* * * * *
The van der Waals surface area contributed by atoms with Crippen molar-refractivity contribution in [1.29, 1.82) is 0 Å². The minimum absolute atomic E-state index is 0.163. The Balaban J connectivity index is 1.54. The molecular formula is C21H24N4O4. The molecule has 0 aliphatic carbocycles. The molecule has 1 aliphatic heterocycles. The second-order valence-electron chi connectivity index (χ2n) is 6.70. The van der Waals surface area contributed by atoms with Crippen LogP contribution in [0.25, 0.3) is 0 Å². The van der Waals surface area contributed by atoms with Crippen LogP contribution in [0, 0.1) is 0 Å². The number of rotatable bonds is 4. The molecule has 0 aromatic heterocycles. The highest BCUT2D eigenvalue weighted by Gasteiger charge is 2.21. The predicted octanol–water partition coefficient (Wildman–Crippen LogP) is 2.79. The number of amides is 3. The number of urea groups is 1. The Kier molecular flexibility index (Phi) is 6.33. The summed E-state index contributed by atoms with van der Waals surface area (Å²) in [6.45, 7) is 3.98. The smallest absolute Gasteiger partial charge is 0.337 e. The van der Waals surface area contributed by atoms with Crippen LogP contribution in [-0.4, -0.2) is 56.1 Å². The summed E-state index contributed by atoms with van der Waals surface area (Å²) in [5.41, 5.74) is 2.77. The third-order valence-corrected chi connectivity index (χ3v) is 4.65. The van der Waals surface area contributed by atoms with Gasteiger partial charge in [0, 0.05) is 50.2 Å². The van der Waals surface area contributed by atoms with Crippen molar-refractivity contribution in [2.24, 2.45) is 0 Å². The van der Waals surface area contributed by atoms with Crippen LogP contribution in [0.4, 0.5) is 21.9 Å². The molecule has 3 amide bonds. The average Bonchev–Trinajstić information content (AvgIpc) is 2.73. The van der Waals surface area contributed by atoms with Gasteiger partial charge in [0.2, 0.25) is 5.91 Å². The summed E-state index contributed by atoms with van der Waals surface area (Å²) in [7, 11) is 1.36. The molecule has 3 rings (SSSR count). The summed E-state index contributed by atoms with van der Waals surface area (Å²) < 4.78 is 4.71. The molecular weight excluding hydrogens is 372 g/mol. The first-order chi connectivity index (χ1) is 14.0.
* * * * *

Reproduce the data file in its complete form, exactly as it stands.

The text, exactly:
The van der Waals surface area contributed by atoms with Crippen molar-refractivity contribution in [1.29, 1.82) is 0 Å². The minimum absolute atomic E-state index is 0.163. The Balaban J connectivity index is 1.54. The molecular formula is C21H24N4O4. The molecule has 0 aliphatic carbocycles. The molecule has 1 aliphatic heterocycles. The second-order valence-electron chi connectivity index (χ2n) is 6.70. The van der Waals surface area contributed by atoms with Crippen LogP contribution in [0.25, 0.3) is 0 Å². The van der Waals surface area contributed by atoms with Crippen LogP contribution in [0, 0.1) is 0 Å². The number of rotatable bonds is 4. The molecule has 0 aromatic heterocycles. The highest BCUT2D eigenvalue weighted by Gasteiger charge is 2.21. The predicted octanol–water partition coefficient (Wildman–Crippen LogP) is 2.79. The number of amides is 3. The number of urea groups is 1. The Kier molecular flexibility index (Phi) is 6.33. The summed E-state index contributed by atoms with van der Waals surface area (Å²) in [6.45, 7) is 3.98. The smallest absolute Gasteiger partial charge is 0.337 e. The van der Waals surface area contributed by atoms with Crippen LogP contribution in [-0.4, -0.2) is 56.1 Å². The summed E-state index contributed by atoms with van der Waals surface area (Å²) in [5.41, 5.74) is 2.77. The third-order valence-corrected chi connectivity index (χ3v) is 4.65. The van der Waals surface area contributed by atoms with Gasteiger partial charge in [0, 0.05) is 50.2 Å². The van der Waals surface area contributed by atoms with Crippen molar-refractivity contribution in [2.24, 2.45) is 0 Å². The van der Waals surface area contributed by atoms with Crippen LogP contribution in [0.4, 0.5) is 21.9 Å². The molecule has 3 amide bonds. The average Bonchev–Trinajstić information content (AvgIpc) is 2.73. The van der Waals surface area contributed by atoms with Gasteiger partial charge in [0.2, 0.25) is 5.91 Å². The summed E-state index contributed by atoms with van der Waals surface area (Å²) in [7, 11) is 1.36. The molecule has 3 rings (SSSR count). The summed E-state index contributed by atoms with van der Waals surface area (Å²) < 4.78 is 4.71. The molecular weight excluding hydrogens is 372 g/mol. The first-order chi connectivity index (χ1) is 14.0.